Monday, March 26, 2012

Lately - 3/26

This morning, my heart dropped when I took Claire into the bagel shop with me, and she commented "Oooh, windyyy," with a hint of concern in her sweet little two-year-old voice. Of course I immediately wondered if she's was remembering the 130 mph winds that tore through our house. Well, really, she'd only remember the part where we were huddled in the corner as the winds blew by the walk-out basement windows, as neither she nor I actually knew they were tearing through our house and roof as well. Or if she was just being a two-year-old who parrots everything she sees and experiences with her ever-growing vocabulary. I don't remember her ever saying "windy" before although in the past I never would have thought twice about the word. Now, I hear the ever-so-slight howl of the cool March wind outside my window while I'm trying to sleep, and must immediately shut them as the sound sends shivers down my back. I don't need an auditory reminder, I have plenty of other reminders, thankyouverymuch. How I ended up on the side of the bed that's closer to the window was probably not intentional, but I might as well be there. Maybe it wasn't just dumb luck that we got out of harm's way just in the nick of time that night, maybe I am some sort of good luck charm. OK no, that's just crazy talking.
Someone from my neighborhood set up a Facebook page for us to join and talk about things. Whether it's contractors, insurance companies, donations, 'our feelings', or reaching out to one another, I'm really glad I found the group. Someone posted about being apprehensive about going back to work (check!), about their heart hurting for their children (CHECK!), about feeling like "the rest of the world" doesn't "get it". I don't mean that in a global sense, obviously, but in an inner-circle sense. Someone said (and I paraphrase): "It bugs me to log on to Facebook and see that people are just going about their lives when I am sitting here dealing with this crap." (Check!) Reading that and all of the other posts has at the very least validated my feelings thus far in this ridiculous experience. Yes, I know, no one got hurt and it's just possessions and material things that were lost. For that, I am beyond grateful. I could sit here sobbing all day with gratitude. Literally. You have no idea. But the fact that no one was physically hurt doesn't take away from the emotional toll this has taken on me. And I say that only as someone who was in their house, within 20 feet of the tornado and witnessed it with my very own eyes as my daughter and my dog lay beneath me. The weight of that experience isn't something that goes away just because we're safe and sound and because several days have passed. Honestly, the stress of dealing with re-building our house and re-buying our material things is only superficial stress, and sometimes I choose to focus on that stress instead of the underlying stress of feeling like I cheated death because that's all my body and mind can handle at the moment... the superficial stress. It sounds dramatic, but I really think there are only a few people in my neighborhood who understand it. I think the tornado only hit about a dozen or two houses (but damaged over 100?), so it's just a small group of us who actually have these feelings of "holy shit, that was fucking terrifying and how am I still alive?"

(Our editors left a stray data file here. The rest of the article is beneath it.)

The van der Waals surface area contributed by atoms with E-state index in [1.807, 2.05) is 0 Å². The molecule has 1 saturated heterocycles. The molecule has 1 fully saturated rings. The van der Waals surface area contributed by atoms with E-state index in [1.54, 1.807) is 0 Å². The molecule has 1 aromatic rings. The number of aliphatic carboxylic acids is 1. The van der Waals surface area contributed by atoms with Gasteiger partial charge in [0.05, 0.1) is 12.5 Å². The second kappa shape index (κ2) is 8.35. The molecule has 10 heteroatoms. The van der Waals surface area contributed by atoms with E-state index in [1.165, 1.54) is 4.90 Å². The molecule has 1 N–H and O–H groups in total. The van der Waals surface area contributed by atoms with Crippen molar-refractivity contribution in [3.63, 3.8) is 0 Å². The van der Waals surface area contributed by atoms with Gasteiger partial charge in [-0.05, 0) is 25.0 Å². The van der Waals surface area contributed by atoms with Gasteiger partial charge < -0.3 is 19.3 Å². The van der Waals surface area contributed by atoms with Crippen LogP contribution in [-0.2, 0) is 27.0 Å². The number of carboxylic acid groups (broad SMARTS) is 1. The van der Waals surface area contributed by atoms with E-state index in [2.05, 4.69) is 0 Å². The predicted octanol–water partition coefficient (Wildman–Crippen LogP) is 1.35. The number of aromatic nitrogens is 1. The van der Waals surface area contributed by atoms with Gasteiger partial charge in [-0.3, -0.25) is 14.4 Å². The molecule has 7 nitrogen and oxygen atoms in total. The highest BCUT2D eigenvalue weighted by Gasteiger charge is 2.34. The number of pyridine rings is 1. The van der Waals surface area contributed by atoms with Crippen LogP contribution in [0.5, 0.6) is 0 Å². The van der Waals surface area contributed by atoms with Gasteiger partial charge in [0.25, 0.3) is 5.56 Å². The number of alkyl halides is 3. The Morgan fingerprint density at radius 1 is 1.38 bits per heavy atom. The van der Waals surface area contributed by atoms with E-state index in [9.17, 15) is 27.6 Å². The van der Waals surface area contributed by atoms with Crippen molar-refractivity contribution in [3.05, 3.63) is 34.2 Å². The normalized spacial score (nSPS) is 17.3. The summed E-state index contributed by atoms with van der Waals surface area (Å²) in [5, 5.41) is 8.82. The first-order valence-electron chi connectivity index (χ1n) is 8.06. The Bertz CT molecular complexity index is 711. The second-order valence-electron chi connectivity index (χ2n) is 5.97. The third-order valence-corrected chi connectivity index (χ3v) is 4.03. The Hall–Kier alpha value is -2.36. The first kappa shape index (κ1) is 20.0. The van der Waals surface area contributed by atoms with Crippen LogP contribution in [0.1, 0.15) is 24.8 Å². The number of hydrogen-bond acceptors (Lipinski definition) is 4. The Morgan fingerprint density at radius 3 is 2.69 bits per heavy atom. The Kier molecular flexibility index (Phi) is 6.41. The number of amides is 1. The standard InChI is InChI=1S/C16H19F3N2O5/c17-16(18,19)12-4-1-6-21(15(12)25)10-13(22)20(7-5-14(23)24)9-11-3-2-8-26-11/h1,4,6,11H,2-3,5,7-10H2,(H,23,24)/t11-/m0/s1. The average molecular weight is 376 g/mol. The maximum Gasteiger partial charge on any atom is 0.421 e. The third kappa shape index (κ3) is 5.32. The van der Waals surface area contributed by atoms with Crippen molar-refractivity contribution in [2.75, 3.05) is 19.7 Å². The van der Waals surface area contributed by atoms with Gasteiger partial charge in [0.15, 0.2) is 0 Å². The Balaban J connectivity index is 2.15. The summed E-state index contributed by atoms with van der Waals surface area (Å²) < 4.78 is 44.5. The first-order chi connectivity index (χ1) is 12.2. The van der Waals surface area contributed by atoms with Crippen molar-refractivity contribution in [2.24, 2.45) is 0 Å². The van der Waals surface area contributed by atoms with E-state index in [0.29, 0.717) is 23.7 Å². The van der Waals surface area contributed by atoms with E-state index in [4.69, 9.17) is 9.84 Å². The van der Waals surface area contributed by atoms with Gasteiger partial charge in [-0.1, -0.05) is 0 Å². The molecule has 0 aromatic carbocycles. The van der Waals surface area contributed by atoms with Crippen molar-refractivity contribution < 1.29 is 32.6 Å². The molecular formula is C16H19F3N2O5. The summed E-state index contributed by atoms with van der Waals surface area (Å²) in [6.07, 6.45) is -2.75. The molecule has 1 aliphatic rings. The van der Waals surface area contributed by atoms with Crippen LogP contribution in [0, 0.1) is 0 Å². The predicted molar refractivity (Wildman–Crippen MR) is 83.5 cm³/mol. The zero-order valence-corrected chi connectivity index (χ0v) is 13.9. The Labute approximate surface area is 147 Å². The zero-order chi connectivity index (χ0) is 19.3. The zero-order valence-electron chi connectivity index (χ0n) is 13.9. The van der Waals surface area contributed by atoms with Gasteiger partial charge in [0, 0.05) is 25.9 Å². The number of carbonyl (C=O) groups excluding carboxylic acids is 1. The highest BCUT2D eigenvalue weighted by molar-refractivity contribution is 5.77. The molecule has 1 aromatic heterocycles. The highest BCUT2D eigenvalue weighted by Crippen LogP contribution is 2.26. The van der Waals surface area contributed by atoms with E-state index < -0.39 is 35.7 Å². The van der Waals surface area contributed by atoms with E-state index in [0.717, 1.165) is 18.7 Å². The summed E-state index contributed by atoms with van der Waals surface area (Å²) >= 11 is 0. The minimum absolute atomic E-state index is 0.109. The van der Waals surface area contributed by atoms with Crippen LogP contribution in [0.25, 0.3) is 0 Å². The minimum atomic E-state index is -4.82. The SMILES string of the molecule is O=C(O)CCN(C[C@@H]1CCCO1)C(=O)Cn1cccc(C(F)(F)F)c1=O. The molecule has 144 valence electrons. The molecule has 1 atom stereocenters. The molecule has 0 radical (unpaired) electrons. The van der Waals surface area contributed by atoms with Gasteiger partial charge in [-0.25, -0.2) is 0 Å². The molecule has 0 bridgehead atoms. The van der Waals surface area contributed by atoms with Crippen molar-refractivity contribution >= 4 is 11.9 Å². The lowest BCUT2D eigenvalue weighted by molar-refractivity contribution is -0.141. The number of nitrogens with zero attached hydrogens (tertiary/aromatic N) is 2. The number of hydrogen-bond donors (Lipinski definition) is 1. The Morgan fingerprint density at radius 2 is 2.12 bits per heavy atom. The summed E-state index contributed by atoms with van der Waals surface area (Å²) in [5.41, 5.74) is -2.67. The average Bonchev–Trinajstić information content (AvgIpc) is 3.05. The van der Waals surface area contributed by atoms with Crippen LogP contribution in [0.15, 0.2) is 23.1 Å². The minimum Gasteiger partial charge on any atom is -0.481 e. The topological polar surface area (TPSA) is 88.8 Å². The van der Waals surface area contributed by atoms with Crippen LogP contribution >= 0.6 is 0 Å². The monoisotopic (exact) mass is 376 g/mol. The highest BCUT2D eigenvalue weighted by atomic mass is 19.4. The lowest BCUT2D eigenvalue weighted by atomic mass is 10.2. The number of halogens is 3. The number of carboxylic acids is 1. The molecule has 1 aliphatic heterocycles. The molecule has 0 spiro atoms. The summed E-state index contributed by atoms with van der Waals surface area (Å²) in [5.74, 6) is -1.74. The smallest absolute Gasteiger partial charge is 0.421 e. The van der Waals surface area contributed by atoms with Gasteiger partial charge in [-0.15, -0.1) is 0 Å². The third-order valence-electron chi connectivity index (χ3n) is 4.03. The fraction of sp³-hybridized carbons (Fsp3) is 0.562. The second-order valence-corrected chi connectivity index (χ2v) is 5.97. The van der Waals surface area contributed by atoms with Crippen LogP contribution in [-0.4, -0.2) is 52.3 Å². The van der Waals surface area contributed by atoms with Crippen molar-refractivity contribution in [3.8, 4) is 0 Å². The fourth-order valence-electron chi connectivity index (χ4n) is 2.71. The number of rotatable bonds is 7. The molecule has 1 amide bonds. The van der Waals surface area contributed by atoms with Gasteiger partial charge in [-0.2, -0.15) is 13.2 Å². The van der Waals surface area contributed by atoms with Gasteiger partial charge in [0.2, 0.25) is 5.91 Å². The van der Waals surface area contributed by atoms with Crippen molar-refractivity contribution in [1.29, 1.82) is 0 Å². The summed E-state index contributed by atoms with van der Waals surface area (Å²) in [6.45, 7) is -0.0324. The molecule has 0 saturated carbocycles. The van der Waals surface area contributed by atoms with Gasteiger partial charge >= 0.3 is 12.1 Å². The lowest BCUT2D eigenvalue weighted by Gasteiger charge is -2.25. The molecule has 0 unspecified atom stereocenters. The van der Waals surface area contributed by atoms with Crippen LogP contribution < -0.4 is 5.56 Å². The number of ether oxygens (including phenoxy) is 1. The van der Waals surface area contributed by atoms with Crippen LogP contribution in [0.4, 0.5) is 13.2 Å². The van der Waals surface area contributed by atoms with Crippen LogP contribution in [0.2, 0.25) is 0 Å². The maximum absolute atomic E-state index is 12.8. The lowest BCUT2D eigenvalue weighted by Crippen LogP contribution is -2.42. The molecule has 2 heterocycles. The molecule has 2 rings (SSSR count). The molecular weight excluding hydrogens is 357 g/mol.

Well, I didn't realize I had so much to say this morning. I'm finding it hard to focus on my work this morning. It all started with just a sweet little voice. "Oooh, windyyy."


Grace said...

Once I got in a car accident. Maintenance workers accidentally spilled oil all over a very curvy, narrow mountain highway; going around a corner, my car skidded on the oil and I lost control. The car flipped off the road and turned over in the air as it plummeted down the cliffside (it was a steep section). Luckily for me, the car happened to land in a large pine tree, which stopped its fall.

The fall was only a few seconds, but I can still remember it, and how I felt calmly realizing I was going to die. When I landed, I just sat there (still strapped in), dangling in mid-air, too stunned to do anything. Eventually I clambered out of the passenger window, climbed up the cliff, and hiked into town (not a good idea, but I wasn't thinking straight; I was given a stern lecture by the emergency workers later, as I could have had a concussion and caused myself permanent damage traipsing around).

I wasn't hurt at all, beyond a strained neck and a few bruises. But it took a few weeks before I stopped feeling shaky. When you have a close brush with death like that, it's really scary. I can't even imagine how much more frightening it would be if your child was at risk too.

So sorry that you are going through this. Take good care of yourself!

Meg said...

I have been thinking about you a lot lately - sometimes I'll find myself just looking around my house and thinking how much effort and care we put into choosing our possessions and making sure everything looks just right in our home and then in a matter of seconds, it can literally be blown away. My heart hurts for you - and I know it's not just the possessions but the fact that they symoblize your safety, your routine, your once predictable life can be yanked out from underneath you like that. I'm glad you're writing about it - I always think it's cathatric just to write to process and I hope it helps you work through your thoughts just to put them somewhere besides bouncing around your head. I'm so thankful you and Claire were safe, but I think your "holy shit how did we escape that?" feelings are totally valid.

Lindsay Collins said...

Thanks to both of you for the comments. They each really touched me, you have no idea.